I began to slip into a deep depression - the kind of darkness I haven't felt since 2003. I stayed in bed. I didn't get dressed. I easily went a whole week without leaving our house. I cried and cried and screamed at Tim and cried again. I didn't know who I was anymore. I didn't know what to do with the rest of my existence. Frankly, I began to think that there wasn't much point to my existence. I know that sounds ridiculous, but if you've ever experienced depression, you know that it is extremely illogical. That doesn't stop it from being painful, though.
Luckily, I recognized the symptoms and they scared me into action. I know that deep dark well of depression - I lived there for quite a while in the early part of this decade - and I'd really REALLY rather not live there again. So I forced myself to get up. I made myself leave the house. And when I got an e-mail informing me that a local theater company was holding a one-day class on cold readings, I signed up for it. I still had my weak moments and I almost talked myself out of going to the class. But I stuck with it. I forced myself to go.
To be honest, the class was not my shining moment. I'm out of practice. Plus, I was paired up with a less-than-ideal scene partner. But after the class, I stuck around and talked to the instructor, Jay. He teaches acting at Duke plus he's the co-founder and Artistic Director of two theater companies in town that have caught my attention. We chatted for about 5 minutes, during which he asked if I would be available to appear in a promotional video for a local bookstore.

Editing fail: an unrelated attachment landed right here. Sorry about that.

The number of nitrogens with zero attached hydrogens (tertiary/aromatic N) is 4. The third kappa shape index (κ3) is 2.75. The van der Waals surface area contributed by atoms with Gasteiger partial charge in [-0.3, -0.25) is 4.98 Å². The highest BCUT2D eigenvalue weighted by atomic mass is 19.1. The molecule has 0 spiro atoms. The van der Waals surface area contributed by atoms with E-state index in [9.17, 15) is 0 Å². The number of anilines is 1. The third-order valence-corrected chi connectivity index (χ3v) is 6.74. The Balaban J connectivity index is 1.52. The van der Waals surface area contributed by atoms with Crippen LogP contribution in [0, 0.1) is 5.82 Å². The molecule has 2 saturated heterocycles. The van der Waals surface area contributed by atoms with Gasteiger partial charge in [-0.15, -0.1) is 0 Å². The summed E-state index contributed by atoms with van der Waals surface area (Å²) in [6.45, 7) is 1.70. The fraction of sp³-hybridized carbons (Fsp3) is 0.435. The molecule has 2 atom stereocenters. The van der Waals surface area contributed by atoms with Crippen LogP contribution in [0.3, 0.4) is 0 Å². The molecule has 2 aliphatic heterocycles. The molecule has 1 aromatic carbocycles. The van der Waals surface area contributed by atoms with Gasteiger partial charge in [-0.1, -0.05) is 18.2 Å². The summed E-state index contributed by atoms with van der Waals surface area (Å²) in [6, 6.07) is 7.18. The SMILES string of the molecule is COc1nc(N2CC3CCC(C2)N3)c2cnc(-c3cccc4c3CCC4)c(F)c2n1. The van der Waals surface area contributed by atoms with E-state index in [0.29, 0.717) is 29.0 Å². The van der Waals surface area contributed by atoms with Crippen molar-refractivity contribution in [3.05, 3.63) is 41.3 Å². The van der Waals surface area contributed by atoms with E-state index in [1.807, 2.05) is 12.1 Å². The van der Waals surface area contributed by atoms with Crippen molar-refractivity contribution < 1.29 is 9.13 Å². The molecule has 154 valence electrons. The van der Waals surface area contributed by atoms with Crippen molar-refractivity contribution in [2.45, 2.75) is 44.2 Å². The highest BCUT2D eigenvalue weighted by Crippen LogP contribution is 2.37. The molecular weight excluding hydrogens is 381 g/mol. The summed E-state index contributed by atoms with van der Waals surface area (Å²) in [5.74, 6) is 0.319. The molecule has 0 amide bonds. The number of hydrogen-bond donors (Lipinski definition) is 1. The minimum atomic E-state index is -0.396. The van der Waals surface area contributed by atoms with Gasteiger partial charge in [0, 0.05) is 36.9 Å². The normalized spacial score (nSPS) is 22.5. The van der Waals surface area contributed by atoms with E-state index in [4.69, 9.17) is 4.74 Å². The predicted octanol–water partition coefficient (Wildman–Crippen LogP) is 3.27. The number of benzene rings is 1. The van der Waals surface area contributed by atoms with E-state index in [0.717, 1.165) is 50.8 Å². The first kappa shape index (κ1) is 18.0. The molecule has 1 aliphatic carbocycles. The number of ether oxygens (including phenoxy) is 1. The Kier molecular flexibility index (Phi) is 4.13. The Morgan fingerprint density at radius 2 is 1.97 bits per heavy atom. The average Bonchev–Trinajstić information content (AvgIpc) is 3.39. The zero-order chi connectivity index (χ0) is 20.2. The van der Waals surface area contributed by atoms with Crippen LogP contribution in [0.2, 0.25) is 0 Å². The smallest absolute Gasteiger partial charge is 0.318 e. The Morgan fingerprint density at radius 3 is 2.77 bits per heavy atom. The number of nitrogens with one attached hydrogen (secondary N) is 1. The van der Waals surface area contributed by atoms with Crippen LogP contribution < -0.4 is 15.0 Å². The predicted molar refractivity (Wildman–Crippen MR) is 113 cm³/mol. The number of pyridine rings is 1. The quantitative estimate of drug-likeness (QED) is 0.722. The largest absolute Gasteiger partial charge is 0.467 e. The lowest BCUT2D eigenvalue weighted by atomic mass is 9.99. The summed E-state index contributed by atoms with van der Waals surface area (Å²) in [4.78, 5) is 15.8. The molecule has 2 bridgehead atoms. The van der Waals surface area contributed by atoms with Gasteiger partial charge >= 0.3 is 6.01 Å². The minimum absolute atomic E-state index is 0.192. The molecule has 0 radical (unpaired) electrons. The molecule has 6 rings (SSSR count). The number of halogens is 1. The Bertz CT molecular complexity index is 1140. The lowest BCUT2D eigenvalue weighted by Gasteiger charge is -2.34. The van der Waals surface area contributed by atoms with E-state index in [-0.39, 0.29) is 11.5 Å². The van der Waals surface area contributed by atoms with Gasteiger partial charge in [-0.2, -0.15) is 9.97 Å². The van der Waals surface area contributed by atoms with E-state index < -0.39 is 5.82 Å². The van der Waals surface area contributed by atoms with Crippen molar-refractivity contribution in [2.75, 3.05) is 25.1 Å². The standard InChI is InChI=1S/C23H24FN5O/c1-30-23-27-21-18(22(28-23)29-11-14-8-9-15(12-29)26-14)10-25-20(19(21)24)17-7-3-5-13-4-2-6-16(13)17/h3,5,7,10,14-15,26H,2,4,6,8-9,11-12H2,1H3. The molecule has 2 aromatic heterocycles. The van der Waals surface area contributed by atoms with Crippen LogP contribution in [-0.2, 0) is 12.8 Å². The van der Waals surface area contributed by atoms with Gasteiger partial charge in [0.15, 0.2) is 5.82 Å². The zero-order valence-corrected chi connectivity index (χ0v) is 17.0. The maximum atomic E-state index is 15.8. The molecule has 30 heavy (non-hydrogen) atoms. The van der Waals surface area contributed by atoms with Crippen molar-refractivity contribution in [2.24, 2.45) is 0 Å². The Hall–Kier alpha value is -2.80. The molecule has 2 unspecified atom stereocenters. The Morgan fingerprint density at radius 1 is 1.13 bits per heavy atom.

That's right. He offered me an acting job. Not a big one, mind you. No lines or anything. I would play a factory worker amongst a lot of other factory workers. But it was something! He had tossed a crumb of nourishment at my starving soul! So of course, I happily accepted the offer.
Last Thursday we shot the commercial. I woke up that morning with a raging infection in my right eye, but there was no way I was missing this! I knew I looked freakish so I was too shy to make friends with the other dozen girls. I feel bad for missing out on that opportunity. But it was still fun! It only took us about 30 minutes to shoot our scene. To thank us for our time, the bookstore gave each of us a $20 gift certificate. All this and free books, too? Woo hoo!
And luckily, Jay - the instructor/director/AD guy - has been extremely warm and encouraging and welcoming. I doubt I'll be on-stage anytime soon, but I feel like I have an opening. I have a chance to be a part of something more. I'm still a little reticent, but I also feel a spark of hope that I haven't felt in a long long time. It's a good feeling.
Enough dilly-dallying! The promotional video was sent out today, so I'm posting it here. You'll notice me at the 28 second mark. Enjoy!